If you teach second through fourth grade, add The Adventures of Ook and Gluk: Kung Fu Cavemen From the Future (what a crazy title/premise) by George Beard and Harold Hutchins (The Creators of Captain Underpants) (aka Dav Pilkey) to your list of new books to pick up for your classroom library. It just came out August 10th and runs $9.99 in a sturdy hardcover and no annoying dust jacket for your students to take off and lose.
My son (rising third grade) is so excited he can hardly stand for me to stop typing so he can get his hands on it. A great graphic novel to help some of the kids make it until Diary of a Wimpy Kid 4 comes out this fall!
The boys are from Cleveland, Ohio and are part of a four book series. You can also hop on over to his website Dav Pilkey’s Extra Crunchy Website of Fun and learn how to draw the characters and other such fun!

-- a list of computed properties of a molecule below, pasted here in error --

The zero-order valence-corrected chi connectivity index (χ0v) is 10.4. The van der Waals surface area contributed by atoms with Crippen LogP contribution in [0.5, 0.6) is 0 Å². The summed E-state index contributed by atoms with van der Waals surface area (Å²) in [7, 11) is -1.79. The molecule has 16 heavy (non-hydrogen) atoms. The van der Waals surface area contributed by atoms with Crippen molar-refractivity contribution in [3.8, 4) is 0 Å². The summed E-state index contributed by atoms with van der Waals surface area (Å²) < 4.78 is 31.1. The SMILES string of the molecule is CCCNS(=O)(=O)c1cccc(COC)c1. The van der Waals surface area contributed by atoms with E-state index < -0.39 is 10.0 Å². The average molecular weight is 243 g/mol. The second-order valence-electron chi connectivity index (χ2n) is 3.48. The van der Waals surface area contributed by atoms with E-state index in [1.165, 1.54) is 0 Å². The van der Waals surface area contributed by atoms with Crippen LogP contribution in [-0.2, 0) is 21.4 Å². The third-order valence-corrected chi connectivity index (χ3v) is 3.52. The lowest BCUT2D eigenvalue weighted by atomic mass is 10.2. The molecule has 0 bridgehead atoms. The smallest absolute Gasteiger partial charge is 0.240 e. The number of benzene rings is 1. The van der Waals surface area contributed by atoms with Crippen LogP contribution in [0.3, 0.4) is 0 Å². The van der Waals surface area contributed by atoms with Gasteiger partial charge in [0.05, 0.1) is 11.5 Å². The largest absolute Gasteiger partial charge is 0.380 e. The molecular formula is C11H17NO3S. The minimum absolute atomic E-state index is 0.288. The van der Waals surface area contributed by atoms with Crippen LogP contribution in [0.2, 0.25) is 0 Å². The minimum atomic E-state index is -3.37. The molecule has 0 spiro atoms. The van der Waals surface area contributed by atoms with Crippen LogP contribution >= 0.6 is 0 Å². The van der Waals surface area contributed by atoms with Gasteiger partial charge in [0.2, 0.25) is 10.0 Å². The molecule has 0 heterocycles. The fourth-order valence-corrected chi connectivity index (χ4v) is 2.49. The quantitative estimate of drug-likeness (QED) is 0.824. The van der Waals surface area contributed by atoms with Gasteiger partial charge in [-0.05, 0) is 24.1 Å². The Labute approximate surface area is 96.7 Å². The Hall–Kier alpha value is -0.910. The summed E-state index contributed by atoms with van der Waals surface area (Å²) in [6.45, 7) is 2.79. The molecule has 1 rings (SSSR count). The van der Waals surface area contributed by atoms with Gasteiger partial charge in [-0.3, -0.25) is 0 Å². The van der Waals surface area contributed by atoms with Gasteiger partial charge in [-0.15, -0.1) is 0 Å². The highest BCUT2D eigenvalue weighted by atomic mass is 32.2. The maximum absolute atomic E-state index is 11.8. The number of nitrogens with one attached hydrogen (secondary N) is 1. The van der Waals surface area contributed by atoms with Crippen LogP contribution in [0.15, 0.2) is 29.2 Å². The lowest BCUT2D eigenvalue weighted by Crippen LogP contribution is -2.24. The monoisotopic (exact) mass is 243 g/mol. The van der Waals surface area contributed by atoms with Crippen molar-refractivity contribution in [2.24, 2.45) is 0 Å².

Out of my comfort zone… August 14, 2010
I started to listen to The Dead Tossed Waves by Carrie Ryan, smack on the heels of finishing the audiobook of The Forest of Hands and Teeth. I listen to them with teeth gritted, half-wincing
Hubby, hitting pause during disc 1. “You know this is a zombie book, right?” (Incredulous and excited that I would pick something so up his alley, and so not mine.
“What do you mean? Before we started the CD we talked about what Unconsecrated meant and never once did you mention Zombies!”
“Couldn’t you tell from reading the back of the book?”
“No! What clues are there that it was a zombie book? You know I’ve never seen a horror or zombie movie, much less read a zombie book! I just got over my vampire fear with Twilight! Werewolves-also okay because of Jacob. Faeries-fine, Harry-Potter like demons-no problem, but ZOMBIES??!! You know I never even wanted to see E.T. because the alien guy freaked me out!”
I did end up listening to The Forest of Hands and Teeth. I couldn’t remember anything I’d read about it (obviously) but knew it kept coming up as a highly recommended YA book, often when dystopian or post-apocolyptic settings came up. I had to reserve it at the library and wait two months! So…I agreed to give it a try, even though it was so out of my comfort zone.